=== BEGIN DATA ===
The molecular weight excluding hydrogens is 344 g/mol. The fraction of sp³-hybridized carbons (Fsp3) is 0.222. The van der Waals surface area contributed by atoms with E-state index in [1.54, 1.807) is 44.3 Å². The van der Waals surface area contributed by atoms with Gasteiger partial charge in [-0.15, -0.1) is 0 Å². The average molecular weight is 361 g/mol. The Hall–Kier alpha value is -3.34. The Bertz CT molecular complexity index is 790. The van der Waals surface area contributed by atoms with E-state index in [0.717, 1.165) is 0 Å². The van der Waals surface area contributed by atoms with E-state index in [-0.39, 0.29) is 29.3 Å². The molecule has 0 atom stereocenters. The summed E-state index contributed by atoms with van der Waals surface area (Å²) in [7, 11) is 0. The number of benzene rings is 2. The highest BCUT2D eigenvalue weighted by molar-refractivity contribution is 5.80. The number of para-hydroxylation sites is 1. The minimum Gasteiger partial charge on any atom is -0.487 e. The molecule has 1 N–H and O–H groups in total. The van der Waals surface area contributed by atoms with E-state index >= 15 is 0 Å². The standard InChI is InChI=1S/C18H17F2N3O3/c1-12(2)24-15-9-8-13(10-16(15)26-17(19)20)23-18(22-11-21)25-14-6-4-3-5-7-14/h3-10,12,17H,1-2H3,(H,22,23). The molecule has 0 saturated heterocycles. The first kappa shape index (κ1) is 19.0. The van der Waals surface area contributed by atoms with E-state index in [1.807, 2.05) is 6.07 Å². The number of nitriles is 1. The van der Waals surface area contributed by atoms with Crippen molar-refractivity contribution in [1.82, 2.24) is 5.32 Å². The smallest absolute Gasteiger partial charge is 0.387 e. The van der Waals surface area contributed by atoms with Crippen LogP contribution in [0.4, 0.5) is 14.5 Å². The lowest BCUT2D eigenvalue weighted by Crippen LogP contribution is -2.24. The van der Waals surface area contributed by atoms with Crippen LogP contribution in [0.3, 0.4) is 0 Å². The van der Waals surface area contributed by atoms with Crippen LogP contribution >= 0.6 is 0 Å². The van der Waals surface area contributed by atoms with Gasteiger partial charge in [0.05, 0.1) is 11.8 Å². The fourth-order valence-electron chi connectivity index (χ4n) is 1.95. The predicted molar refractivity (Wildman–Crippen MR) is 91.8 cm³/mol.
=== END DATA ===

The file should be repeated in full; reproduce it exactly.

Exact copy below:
The molecular weight excluding hydrogens is 344 g/mol. The fraction of sp³-hybridized carbons (Fsp3) is 0.222. The van der Waals surface area contributed by atoms with E-state index in [1.54, 1.807) is 44.3 Å². The van der Waals surface area contributed by atoms with Gasteiger partial charge in [-0.15, -0.1) is 0 Å². The average molecular weight is 361 g/mol. The Hall–Kier alpha value is -3.34. The Bertz CT molecular complexity index is 790. The van der Waals surface area contributed by atoms with E-state index in [0.717, 1.165) is 0 Å². The van der Waals surface area contributed by atoms with E-state index in [-0.39, 0.29) is 29.3 Å². The molecule has 0 atom stereocenters. The summed E-state index contributed by atoms with van der Waals surface area (Å²) in [7, 11) is 0. The number of benzene rings is 2. The highest BCUT2D eigenvalue weighted by molar-refractivity contribution is 5.80. The number of para-hydroxylation sites is 1. The minimum Gasteiger partial charge on any atom is -0.487 e. The molecule has 1 N–H and O–H groups in total. The van der Waals surface area contributed by atoms with E-state index >= 15 is 0 Å². The standard InChI is InChI=1S/C18H17F2N3O3/c1-12(2)24-15-9-8-13(10-16(15)26-17(19)20)23-18(22-11-21)25-14-6-4-3-5-7-14/h3-10,12,17H,1-2H3,(H,22,23). The molecule has 0 saturated heterocycles. The first kappa shape index (κ1) is 19.0. The van der Waals surface area contributed by atoms with E-state index in [1.807, 2.05) is 6.07 Å². The number of nitriles is 1. The van der Waals surface area contributed by atoms with Crippen molar-refractivity contribution in [1.82, 2.24) is 5.32 Å². The smallest absolute Gasteiger partial charge is 0.387 e. The van der Waals surface area contributed by atoms with Crippen LogP contribution in [0.4, 0.5) is 14.5 Å². The lowest BCUT2D eigenvalue weighted by Crippen LogP contribution is -2.24. The van der Waals surface area contributed by atoms with Crippen LogP contribution in [0.3, 0.4) is 0 Å². The van der Waals surface area contributed by atoms with Crippen LogP contribution >= 0.6 is 0 Å². The van der Waals surface area contributed by atoms with Gasteiger partial charge in [0.05, 0.1) is 11.8 Å². The fourth-order valence-electron chi connectivity index (χ4n) is 1.95. The predicted molar refractivity (Wildman–Crippen MR) is 91.8 cm³/mol.